4. OF, Clint Frazier - Acquired from the Cleveland Indians in the Andrew Miller trade, this former first round pick in 2013 enters the Yankee organization with a similar skill set to Aaron Judge. He doesn't stand nearly as tall [he's listed at 6-foot-1], but he has similar plus power/average hitting potential with some decent speed and athleticism that should lend itself to above average or better defensive abilities in the corner outfield spots. Very Judge-like offensively and defensively, albeit with a bit better speed, this recently turned 22-year old has also struggled a bit making the initial transition to the Triple-A level. Still, the talent and ceiling are very special, and few question his ability to eventually make the long-term hitting adjustments needed.
5. RHP, Chance Adams - A year ago his ranking here at #11 turned some collective heads but last year's fifth round pick proved his high ranking worth, going a combined 13-1 with a 2.33 ERA between high-A Tampa and Double-A Trenton, and compiling a farm system-leading 144 strikeouts along the way in his first full season. With a fastball that averages 95 mph, one that cuts and runs, and three secondary pitches that all grade out at least big league average or better, the scary part is he still hasn't come close to reaching his ceiling. In fact, poll some high-ranking team officials and it's probably Adams who is the top ranked pitching prospect according to many, not Kaprielian. He is still very underrated nationally.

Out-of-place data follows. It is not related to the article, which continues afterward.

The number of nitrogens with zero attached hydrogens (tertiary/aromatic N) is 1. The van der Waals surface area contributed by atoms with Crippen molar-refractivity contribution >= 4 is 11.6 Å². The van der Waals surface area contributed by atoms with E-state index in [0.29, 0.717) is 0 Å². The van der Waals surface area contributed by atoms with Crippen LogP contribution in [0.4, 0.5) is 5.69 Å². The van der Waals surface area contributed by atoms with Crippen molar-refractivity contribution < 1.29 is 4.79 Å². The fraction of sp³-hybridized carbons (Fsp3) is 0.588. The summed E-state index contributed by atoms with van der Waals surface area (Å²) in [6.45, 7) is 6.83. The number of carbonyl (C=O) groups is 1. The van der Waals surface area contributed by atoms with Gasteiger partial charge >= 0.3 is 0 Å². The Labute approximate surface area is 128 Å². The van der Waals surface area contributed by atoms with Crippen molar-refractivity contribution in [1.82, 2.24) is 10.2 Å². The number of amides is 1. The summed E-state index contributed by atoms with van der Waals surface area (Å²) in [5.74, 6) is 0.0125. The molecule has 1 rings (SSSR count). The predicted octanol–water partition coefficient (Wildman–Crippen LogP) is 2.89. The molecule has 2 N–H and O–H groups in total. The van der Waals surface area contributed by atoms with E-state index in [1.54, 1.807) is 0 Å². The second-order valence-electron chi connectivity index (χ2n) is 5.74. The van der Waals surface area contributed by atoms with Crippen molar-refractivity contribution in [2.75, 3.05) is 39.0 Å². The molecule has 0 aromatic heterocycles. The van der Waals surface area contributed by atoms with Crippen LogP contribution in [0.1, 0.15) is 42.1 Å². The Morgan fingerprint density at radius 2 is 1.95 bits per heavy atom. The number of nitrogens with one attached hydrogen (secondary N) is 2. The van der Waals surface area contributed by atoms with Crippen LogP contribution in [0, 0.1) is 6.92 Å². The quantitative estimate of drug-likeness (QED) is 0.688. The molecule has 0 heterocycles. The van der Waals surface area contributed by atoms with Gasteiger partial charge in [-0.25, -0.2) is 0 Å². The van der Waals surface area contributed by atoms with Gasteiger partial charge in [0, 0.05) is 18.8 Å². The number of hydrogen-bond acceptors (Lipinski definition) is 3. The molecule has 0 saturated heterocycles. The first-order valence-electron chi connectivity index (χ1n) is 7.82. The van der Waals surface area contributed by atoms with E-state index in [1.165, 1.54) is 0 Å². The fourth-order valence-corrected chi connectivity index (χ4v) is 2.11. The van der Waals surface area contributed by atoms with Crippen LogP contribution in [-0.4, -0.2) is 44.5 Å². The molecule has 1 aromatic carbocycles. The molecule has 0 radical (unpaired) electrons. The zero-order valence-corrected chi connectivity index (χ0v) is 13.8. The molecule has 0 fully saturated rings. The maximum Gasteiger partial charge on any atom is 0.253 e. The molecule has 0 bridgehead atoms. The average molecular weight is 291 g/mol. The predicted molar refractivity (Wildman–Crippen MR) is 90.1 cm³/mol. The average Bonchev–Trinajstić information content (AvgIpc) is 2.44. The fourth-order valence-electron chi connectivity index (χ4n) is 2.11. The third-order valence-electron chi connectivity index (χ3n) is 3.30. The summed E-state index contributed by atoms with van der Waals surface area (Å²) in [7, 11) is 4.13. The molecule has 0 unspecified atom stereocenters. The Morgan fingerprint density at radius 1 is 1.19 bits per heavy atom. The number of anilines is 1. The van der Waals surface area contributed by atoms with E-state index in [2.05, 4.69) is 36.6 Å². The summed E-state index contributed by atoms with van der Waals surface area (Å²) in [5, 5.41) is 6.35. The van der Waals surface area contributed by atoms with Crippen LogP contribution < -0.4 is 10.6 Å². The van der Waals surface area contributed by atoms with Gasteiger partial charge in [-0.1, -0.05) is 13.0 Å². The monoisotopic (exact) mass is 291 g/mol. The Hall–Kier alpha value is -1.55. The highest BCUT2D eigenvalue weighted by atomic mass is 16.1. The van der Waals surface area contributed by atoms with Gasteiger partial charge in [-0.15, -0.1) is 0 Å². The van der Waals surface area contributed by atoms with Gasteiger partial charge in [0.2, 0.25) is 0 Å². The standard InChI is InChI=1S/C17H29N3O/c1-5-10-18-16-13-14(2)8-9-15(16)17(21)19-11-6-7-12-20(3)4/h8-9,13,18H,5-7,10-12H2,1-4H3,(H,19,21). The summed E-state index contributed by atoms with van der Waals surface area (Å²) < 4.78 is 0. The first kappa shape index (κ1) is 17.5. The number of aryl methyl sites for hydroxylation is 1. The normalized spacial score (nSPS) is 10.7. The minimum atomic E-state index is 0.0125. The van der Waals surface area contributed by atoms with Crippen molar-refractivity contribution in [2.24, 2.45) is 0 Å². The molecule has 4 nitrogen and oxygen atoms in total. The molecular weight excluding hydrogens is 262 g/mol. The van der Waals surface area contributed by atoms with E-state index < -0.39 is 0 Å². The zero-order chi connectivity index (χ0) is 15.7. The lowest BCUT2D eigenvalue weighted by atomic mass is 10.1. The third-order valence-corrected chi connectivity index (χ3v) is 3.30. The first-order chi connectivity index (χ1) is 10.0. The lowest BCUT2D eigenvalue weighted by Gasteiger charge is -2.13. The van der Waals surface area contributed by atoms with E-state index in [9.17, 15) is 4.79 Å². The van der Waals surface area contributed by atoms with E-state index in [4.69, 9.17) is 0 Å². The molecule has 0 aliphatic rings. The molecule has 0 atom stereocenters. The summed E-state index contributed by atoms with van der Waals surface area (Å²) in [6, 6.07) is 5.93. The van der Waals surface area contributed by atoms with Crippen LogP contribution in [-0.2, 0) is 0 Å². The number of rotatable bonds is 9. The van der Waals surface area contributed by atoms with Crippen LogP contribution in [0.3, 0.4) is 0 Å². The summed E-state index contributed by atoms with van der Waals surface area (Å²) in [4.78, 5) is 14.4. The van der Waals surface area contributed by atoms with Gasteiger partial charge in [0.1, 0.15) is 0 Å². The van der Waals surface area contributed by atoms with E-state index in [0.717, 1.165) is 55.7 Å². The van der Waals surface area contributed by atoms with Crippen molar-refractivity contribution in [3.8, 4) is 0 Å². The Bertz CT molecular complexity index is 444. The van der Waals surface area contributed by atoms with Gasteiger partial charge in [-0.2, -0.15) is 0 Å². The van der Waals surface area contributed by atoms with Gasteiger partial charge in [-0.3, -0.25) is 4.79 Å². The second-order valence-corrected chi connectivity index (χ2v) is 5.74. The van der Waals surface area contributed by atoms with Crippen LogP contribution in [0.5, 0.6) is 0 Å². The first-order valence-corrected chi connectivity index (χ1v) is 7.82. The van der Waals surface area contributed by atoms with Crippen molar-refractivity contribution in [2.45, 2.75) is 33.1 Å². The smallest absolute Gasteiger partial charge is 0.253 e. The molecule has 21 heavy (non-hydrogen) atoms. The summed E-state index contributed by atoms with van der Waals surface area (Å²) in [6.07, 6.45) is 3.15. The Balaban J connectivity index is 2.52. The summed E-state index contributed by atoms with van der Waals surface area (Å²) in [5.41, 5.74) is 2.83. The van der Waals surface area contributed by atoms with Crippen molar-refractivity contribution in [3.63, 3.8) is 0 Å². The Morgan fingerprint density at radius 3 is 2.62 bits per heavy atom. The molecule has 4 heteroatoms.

6. LHP, Justus Sheffield - Another key component in the Andrew Miller trade with the Cleveland Indians, this former first round pick falls into the Adams group as somebody whose stuff is inexplicably still very underrated nationally. He has three pitches that all flash plus potential already, including a 93-95 mph fastball that tops out at 97 mph from the left side and has natural sinking movement. Pick the day and either his changeup or slider is his best secondary offering, and like Adams both still have room for improvement, especially from a consistency standpoint. And at 20 years old he still has much to learn. Some observers have tabbed his ceiling as a big league middle of the rotation starter when in actuality the pitch package at his young age screams higher upside.